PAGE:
Splittest3 2.png

Tie Split Testing to a Condition

To add more flexibility and precision to your use of Split Test rules, you can add to your rule any other condition available from the template(s) attached to the rule package. The example below has lower and upper age limits:

Splittest4 2.png

Weight the paths for A, B and C by percentage

You could add a condition to perform Weighted Distribution Split Testing. In this example the Split Test rule distributes the incoming rule evaluation requests across the A, B and C paths in the percentage proportions 25/25/50. This should look something like this:


Tie Split Testing to a Business Calendar

You can also tie Split Testing to a Business Calendar. For example, you might prefer to keep Split Testing outside normal business hours, or maybe run Split Testing in response to specific customer offers or other commercial events. To do this you can either use an existing Business Calendar or create a new one for your specific purpose. You then add this calendar to the rule to which you want to apply Split Testing.

So, when the parameters set for the Business Calendar apply, the weighted Split Testing begins and ends automatically.


Using Test Scenarios to Check Your Split Test Logic

GRAT's Test Scenario feature allows you to run pre-deployment checks on the logic of any rule package that you want to deploy. Because A/B/C Split Testing enables an additional level of logic to be built into a rule package, it's advisable to run more complex Split Test logic through a Test Scenario before deploying it to a production rules engine.


1. You have a simple Call Treatment rule which states that only Gold customers will be offered a callback.


2. You want to test what would happen if you started offering callback to Gold and Silver customers. You decide you want to test this change by integrating it in for only 50% of the calls. So, you make the standard rule split test A:


3. The next step is to copy and paste the rule. Make the second rule split test B, then change the rule logic to allow Gold or Silver:


4. Next, create a simple Split Test rule, which will determine when to use rule A and when to use rule B. In this use case, you want this distributed 50% A and 50% B. So, select the action Split weight distribution 50% A, 50% B and 0% C. This action is provided in the Split Test example template.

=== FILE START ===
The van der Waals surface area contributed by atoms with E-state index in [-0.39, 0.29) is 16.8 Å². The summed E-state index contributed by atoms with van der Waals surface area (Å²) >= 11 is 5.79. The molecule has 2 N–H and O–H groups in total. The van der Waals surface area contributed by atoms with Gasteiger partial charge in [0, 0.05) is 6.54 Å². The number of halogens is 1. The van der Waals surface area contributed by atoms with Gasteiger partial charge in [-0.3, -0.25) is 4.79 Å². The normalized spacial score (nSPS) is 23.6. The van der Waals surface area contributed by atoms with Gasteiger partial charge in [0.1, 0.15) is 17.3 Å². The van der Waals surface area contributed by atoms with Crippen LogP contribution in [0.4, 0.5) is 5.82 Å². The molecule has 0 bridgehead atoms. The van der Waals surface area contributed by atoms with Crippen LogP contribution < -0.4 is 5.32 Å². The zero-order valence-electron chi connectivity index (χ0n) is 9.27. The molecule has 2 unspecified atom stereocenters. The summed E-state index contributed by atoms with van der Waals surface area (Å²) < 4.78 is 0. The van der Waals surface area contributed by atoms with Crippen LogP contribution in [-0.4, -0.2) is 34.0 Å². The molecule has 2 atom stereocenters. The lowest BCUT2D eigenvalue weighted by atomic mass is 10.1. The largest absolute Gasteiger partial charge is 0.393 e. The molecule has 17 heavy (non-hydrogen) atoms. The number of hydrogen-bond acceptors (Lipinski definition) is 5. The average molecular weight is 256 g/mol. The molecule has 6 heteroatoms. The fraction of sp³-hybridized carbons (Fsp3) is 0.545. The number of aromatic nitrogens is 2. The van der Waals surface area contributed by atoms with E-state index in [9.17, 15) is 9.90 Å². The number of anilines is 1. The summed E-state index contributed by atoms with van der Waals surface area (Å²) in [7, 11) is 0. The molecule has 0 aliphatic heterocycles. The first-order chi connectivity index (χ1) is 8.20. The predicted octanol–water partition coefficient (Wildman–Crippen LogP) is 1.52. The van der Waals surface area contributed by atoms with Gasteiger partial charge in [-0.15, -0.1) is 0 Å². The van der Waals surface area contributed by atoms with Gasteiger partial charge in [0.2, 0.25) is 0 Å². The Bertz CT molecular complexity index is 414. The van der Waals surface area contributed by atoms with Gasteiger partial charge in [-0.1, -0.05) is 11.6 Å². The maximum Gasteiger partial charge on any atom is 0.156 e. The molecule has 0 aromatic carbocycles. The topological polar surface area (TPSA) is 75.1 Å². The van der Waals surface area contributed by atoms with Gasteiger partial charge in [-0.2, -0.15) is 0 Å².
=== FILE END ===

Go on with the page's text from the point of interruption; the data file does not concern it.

5. Now, create a test scenario to test the changes. In this case, if the customer is Gold, you expect to always offer a callback. If the customer is Silver, you expect to offer a callback 50% of the time:


6. If you now run the test scenario multiple times, you will see that 50% of the time you get a green light on the Silver (indicating that you offered a callback) and 50% of the time you get a red light (indicating that you did not offer a callback):

First run


Second run


7. After testing that the A/B/C split logic is correct, you can deploy your rule package. At this point, the A/B/C split logic will run as you have it configured during normal rule evaluation. To adjust the A/B/C configuration (for example, make the A path 25% instead of 50% and the B path 75% instead of 25% and so on), you must make the changes in GRAT and then redeploy the rule package.

Allowing an Application to Override Split Test Configuration Rules

In addition to setting the A/B/C path in the Split Test Configuration section, it is possible for the invoking application (GVP, IVR, ORS and so on) to set the value. This can either be used as a default, or can be used to override the logic in the Split Test Configuration.

The application can pass in the split test value in the _GRS_Environment fact (field name: splitTestPath).

If you want the invoking application to be able to override the normal logic in Split Test Configuration, then you can simply add the Split Test Path is not set condition to your rule.


This condition will check whether the value has already been passed in by the invoking application. If it has been passed in, then the Split Test logic will be bypassed. If not, then the normal Split Test rule logic will apply.

This page was last edited on November 26, 2019, at 09:20.